4.3.3 Ox ownership
Ox ownership was found to have a significant and positive relationship with household food
security (Table 2). According to Table 3, a unit increase in ox ownership, computed at average
ox owned by sampled households, increases the probability of food security by 5%.
Education was found to have a significant and positive relationship with household food security
(Table 2). This indicates that households with relatively better educated household heads are
more likely to be food secure than those headed by uneducated household heads. According to
results reported in Table 4, an improvement in education level defined by the shift in educational
level from illiterate (Xi=0) to literate (Xi=1) results in increase in probability of a household
being food secure from 0.14 to 0.325 i.e. by 18%.
4.3.5. Household size
According to Table 2, household size has a negative and significant relationship with the
probability of food security. Table 3 shows that the probability of being food secure, calculated
at average family size of sampled households, decreases with an increase in family size. Each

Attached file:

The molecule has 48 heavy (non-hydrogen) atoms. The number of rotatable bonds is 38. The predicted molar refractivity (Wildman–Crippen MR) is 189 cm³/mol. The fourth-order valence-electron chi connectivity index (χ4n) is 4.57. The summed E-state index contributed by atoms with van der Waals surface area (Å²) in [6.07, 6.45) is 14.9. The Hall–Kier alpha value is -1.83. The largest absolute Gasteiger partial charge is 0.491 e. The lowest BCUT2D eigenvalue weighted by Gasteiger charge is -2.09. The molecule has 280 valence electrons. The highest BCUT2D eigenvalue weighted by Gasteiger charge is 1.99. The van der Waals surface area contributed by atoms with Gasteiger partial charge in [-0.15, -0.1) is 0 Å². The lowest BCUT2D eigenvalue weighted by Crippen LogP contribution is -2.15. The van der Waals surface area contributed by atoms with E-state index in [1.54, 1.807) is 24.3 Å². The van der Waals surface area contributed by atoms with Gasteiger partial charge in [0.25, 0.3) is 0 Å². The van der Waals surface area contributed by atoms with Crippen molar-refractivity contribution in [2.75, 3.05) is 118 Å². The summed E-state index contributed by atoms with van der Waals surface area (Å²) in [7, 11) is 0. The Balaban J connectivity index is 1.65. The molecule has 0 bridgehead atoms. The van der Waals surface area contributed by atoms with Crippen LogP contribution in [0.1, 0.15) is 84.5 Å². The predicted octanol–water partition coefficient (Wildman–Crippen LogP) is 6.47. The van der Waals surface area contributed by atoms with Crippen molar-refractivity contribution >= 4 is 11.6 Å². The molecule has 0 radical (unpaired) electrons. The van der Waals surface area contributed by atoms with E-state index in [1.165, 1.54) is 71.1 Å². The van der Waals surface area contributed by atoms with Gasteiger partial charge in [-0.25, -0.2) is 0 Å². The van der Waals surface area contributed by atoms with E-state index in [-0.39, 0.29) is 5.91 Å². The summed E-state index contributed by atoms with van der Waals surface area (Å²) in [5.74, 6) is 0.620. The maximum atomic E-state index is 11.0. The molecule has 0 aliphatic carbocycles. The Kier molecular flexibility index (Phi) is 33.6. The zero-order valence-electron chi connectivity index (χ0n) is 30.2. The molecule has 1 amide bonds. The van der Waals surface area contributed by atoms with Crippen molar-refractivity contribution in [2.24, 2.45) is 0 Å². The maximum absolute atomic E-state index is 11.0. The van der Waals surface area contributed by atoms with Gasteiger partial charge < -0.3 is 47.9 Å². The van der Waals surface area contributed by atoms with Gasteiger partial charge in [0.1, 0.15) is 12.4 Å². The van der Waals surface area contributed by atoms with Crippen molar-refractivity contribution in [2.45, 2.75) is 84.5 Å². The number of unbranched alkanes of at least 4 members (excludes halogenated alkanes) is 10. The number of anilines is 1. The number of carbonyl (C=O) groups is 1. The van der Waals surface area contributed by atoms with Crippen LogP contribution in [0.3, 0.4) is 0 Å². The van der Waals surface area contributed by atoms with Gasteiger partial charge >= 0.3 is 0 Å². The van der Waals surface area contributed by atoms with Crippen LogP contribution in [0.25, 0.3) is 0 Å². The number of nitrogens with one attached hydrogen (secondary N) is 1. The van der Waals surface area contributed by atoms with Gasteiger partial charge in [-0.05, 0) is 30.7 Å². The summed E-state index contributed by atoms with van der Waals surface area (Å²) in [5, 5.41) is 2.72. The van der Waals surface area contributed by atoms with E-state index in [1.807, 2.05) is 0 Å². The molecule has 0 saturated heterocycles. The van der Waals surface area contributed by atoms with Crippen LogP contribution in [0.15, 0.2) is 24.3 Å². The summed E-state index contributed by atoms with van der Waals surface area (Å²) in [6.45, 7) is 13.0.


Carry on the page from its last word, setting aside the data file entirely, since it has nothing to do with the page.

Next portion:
additional member of the household decreases the probability of food security by 5%.
4.3.6. Per capita production
Per capita aggregate production has a significant and positive influence on food security (Table
2). As shown by Table 3, a unit change in per capita aggregate production, calculated at sample
means, results in a 0.1% increase in the probability of food security.
4.4 Impact on food security of major determinants of food security
This section reports simulation results for the levels of change in the conditional probability of
being food secure following improvement in any of the significant factors. Simulations were
conducted with reference to a base group of households representing food insecure households.
The results are reported in Table 5. The base group represents food insecure households with an